Context dependent effects of ectomycorrhizal species richness on tree seedling productivity


  • Lena M. Jonsson,

  • Marie-Charlotte Nilsson,

  • David A. Wardle,

  • Olle Zackrisson

L. M. Jonsson, M.-C. Nilsson (correspondence) and O. Zackrisson, Dept of Forest Vegetation Ecology, Swedish Univ. of Agricultural Sciences, SE-901 83 Umeå, Sweden ( (present address of LMJ: Rutgers Pinelands Field Station, 501 Four Mile Road, P.O. Box 206, New Lisbon, NJ 08064, USA). – D. A. Wardle, Dept of Animal and Plant Sciences, Univ. of Sheffield, UK S10 2TN.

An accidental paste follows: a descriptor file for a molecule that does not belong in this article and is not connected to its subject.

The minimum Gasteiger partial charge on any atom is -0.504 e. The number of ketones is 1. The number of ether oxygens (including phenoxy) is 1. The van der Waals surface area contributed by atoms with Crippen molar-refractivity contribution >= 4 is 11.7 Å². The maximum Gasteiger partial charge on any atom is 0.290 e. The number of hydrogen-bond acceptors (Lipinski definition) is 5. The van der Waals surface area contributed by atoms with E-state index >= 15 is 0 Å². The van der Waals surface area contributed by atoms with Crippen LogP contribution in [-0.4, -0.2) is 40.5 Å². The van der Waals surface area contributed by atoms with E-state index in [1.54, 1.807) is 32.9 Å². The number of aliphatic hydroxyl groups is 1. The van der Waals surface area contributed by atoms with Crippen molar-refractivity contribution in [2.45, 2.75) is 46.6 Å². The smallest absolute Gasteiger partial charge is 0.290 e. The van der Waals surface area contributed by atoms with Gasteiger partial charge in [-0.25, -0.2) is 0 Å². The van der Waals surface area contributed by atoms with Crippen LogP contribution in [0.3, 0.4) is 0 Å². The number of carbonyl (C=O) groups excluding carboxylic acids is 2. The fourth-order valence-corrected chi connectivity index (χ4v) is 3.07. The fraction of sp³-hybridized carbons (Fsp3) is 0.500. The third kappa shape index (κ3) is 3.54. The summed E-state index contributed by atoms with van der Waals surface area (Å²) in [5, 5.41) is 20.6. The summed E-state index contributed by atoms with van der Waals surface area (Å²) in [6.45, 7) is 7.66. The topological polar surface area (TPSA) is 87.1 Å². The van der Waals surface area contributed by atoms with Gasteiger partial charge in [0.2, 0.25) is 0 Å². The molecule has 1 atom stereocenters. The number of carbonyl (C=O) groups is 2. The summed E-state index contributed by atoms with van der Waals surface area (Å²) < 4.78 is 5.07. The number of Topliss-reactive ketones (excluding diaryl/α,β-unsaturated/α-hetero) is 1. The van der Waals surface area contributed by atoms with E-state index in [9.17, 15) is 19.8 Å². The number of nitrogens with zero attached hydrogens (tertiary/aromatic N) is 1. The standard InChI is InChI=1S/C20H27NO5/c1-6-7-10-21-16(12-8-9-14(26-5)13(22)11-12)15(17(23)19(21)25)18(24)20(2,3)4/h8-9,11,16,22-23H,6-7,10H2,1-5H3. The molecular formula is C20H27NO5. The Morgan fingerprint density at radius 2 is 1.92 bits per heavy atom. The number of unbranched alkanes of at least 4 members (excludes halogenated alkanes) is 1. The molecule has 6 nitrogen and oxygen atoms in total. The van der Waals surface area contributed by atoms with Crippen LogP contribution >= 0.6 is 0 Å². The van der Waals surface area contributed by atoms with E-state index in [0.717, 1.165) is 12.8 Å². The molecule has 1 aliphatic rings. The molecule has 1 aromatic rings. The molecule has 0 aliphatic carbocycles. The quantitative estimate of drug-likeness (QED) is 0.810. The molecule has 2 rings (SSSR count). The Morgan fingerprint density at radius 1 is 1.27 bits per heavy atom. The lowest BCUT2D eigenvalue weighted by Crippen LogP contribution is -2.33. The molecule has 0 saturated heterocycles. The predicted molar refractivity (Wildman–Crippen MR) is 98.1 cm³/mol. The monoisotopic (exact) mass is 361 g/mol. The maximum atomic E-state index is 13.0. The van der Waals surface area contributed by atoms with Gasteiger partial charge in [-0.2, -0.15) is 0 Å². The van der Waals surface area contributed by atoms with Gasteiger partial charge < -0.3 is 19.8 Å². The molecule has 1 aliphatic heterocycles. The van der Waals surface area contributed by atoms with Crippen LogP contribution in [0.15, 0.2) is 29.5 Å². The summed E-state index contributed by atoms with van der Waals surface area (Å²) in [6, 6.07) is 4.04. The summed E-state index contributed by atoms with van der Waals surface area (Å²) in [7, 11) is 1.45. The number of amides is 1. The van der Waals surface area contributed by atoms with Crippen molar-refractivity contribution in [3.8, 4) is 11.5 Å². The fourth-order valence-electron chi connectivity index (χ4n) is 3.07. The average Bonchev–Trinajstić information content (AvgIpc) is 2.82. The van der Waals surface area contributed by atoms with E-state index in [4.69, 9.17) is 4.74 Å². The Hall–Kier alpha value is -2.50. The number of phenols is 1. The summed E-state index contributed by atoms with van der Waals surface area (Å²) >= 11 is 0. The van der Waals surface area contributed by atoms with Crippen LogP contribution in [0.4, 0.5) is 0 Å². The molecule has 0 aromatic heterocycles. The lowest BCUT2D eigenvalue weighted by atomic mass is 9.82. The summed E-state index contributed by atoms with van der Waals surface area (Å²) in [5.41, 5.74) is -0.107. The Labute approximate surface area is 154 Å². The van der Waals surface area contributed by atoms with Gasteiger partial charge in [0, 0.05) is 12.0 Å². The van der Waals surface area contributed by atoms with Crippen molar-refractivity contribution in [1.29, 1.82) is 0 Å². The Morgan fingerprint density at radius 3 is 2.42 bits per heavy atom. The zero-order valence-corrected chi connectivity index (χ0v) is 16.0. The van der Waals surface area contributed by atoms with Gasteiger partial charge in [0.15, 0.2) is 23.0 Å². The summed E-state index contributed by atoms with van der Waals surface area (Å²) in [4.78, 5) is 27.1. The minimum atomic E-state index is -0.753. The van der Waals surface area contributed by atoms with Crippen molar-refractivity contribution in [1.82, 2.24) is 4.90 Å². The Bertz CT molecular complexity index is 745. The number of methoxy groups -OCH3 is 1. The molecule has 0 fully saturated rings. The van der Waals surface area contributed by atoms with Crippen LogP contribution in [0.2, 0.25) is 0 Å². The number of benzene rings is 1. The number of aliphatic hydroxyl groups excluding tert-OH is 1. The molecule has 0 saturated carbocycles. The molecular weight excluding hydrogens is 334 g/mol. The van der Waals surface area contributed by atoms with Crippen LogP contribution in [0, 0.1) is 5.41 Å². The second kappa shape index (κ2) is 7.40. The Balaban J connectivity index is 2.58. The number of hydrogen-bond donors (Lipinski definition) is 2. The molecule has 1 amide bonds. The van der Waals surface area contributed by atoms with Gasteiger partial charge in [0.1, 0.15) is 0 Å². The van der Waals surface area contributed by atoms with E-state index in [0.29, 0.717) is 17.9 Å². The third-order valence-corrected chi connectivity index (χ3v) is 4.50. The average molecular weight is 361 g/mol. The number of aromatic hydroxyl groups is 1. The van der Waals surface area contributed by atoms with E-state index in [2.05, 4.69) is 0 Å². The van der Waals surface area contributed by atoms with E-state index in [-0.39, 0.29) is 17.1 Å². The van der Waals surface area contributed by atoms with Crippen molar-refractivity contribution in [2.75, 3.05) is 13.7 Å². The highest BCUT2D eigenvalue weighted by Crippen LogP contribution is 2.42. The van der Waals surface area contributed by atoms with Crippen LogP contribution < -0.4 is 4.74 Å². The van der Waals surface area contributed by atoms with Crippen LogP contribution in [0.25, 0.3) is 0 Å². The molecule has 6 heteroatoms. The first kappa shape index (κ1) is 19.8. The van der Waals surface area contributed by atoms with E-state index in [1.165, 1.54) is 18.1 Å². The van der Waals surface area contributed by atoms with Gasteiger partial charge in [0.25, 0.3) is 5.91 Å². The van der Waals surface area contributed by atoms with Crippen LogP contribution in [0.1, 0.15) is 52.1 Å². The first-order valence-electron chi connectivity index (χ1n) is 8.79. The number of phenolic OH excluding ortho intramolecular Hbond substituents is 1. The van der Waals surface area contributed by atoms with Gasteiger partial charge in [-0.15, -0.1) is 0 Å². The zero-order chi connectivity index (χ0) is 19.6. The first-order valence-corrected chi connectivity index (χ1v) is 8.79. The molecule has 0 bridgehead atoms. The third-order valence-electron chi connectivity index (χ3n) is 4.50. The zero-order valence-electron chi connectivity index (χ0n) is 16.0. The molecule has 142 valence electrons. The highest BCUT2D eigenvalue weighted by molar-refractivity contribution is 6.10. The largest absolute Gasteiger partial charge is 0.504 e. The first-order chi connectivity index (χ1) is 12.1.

While there has been much recent interest about the relationships between plant diversity and plant productivity, much remains unknown about how the diversity of mycorrhizal fungi affects plant productivity. We investigated the effects of ectomycorrhizal fungal community composition and diversity on the productivity and growth characteristics of seedlings of two tree species (Pinus sylvetris and Betula pendula) as well as their interactions with each other. This involved setting up a mycorrhizal fungal diversity gradient from one to eight species using a design previously demonstrated to be able to separate diversity effects from compositional effects. We found that the eight mycorrhizal fungal species differed in their effects on seedling productivity and that the nature of effects was determined by the fertility of the substrate. Fungal species richness effects were also important in affecting seedling productivity over and above what could be explained by “sampling effect” but only in some situations. For B. pendula in a low fertility substrate there were clear positive causative effects between fungal species richness and productivity with the eight species treatment having over double the productivity of any of the eight monoculture treatments; no diversity effects were, however, detected in a high fertility substrate. For P. sylvestris in a high fertility substrate there were significant negative effects of fungal diversity on productivity while in a low fertility substrate no effects were apparent. The possible mechanistic bases for these results are discussed. The growth of P. sylvestris relative to that of B. pendula when grown in combination was unaffected by mycorrhizal treatments. Our results provide clear evidence that effects of mycorrhizal fungal diversity on productivity are context dependent and may be positive, negative or neutral depending on the situation considered.